At the beginning of 2016, Walmart did something unusual. The mega-retailer closed 269 stores, 154 of which were in the United States. While Walmart also opened hundreds of stores around the world last year, keeping its net store count the same, its pullout was devastating for rural communities where smaller retailers had closed their doors when Walmart came to town.

Walmarts rarely just close

When Walmart closes a store, it’s more likely to open a larger one next door or a few miles down the road than to leave town entirely. If you live in an area that hasn’t spent decades fighting off Walmart and its fellow big boxes, you can probably think of a handful of examples off the top of your head.
Just having a store move down the road can have devastating consequences for local governments and the chain’s strip mall neighbors. In an article published on Medium, Christopher Peak detailed the struggles of the former neighbors of Walmart in Seabrook, NH, when the store moved down the road, breaking a lease that kept the store from selling groceries.
Its neighbors were locked into long-term leases and couldn’t afford to move. Even an optometrist in the same plaza suffered: While the Walmart had a vision department, the locally owned shop benefited from foot traffic and customers who couldn’t be fitted at Walmart.

Move, or just threaten to move

Like other big-box stores, Walmart often uses the threat of closing stores to negotiate better property tax rates. These are called “dark stores,” where retailers use the threat of leaving town to lower property tax rates to what they would be if the store were vacant. After all, if the store moved to a new location just over the town or county line, it would be vacant.

Making things worse in rural West Virginia

The Guardian US looked at the fallout of Walmart’s departure in just one of those communities, McDowell County, WV. The county was home to a Supercenter in Kimball that closed on Jan. 28, 2016, and the community is still struggling a year and a half later.
The area peaked at 100,000 residents during its heyday as a coal mining town, and was proud to be the home of a Walmart when the chain put a Supercenter there in 2006.
“People welcomed it with open arms,” one resident told the Guardian.

Affordable fresh food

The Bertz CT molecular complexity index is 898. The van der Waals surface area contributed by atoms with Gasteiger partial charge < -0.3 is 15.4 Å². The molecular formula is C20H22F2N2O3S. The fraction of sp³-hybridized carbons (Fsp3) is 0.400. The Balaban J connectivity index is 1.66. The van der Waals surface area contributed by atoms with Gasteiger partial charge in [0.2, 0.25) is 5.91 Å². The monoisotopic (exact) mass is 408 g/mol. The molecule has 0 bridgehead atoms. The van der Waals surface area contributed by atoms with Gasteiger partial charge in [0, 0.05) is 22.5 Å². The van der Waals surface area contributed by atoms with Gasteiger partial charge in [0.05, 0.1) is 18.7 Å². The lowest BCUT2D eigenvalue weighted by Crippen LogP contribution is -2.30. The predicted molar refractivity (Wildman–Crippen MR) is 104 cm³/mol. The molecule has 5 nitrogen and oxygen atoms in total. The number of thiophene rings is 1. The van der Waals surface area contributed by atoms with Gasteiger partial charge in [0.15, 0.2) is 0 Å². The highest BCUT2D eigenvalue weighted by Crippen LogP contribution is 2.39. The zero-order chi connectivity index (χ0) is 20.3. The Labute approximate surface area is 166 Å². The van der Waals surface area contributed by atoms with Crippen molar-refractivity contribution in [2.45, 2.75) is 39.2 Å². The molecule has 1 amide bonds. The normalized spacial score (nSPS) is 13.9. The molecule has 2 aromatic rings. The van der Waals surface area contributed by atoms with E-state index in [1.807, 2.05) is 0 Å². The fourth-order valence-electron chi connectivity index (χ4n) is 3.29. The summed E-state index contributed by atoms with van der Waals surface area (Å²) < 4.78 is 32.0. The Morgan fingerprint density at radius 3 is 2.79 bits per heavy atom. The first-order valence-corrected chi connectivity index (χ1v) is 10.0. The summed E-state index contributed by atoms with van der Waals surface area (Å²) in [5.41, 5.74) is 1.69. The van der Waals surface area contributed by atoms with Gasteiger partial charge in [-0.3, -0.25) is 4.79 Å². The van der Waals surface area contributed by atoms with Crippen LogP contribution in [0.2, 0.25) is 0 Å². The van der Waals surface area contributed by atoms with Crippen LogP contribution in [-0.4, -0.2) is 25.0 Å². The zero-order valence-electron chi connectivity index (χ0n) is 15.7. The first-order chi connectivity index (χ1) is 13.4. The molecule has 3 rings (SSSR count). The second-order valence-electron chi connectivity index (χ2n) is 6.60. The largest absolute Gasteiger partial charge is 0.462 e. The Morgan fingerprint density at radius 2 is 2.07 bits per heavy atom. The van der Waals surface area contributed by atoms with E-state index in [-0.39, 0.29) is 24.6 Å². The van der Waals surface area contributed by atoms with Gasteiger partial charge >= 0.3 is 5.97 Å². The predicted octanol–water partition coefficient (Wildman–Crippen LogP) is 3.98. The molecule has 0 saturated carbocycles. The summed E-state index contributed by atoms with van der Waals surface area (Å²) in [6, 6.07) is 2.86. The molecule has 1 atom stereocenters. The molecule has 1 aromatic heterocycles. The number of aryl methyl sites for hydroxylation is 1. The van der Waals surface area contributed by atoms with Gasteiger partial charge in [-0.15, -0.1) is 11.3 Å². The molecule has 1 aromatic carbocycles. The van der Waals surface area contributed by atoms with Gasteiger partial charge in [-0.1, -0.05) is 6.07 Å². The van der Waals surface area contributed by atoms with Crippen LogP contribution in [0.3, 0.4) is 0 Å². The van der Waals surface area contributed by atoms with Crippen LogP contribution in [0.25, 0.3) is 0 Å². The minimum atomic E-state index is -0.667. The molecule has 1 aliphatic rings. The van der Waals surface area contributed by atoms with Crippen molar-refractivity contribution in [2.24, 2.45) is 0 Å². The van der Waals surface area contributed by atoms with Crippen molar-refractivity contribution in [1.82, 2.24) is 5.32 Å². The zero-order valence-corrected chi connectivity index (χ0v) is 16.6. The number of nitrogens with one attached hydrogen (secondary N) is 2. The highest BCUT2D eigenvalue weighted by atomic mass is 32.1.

Yet one thing that the county lost when Walmart left was access to inexpensive fresh food. The county already has the lowest life expectancy [PDF] out of all counties in the United States, the Guardian points out. Yes, residents could grow their own vegetables, and many do, but one resident described long drives to stores where the ingredients for something as simple as a salad are available year-round.
When the Guardian asked a Walmart spokeswoman why the chain decided to leave its Kimball store and its customers behind, she said that reasons for the closure included “financial performance as well as strategic alignment with long-term plans,” and keeping Walmart profitable and growing.
“We look forward to continuing to serve our Kimball area customers when they visit our stores in Bluefield, Princeton, and MacArthur,” she wrote. Both of those stores are an hour’s drive away.
Some employees of the Kimball Supercenter accepted transfers to those stores and make the commute daily, while others moved to take jobs at more distant stores. Restaurants and the housing market around the store
are now suffering.

“It was a great social network”

One man even explained how the store served as a town square and place to socialize. “If you were lonely and had nothing to do, you’d go to Walmart to talk to folk,” he explained. “It was a great social network.”
Even the area’s food bank used to receive tons of “waste” fresh food from Walmart, and now has to do without those baked goods and vegetables.
Losing a Walmart meant losing a social center, a source of jobs, and a surrogate family for the store’s employees.
“We were all crying. It was a sad day for a lot of people,” one employee who helped set up the store at the beginning and stayed there for all ten years told the Guardian. “It was a sad day for me – I spent more of those 10 years at Walmart than I did at my own home.”

Editor's Note: This article originally appeared on Consumerist.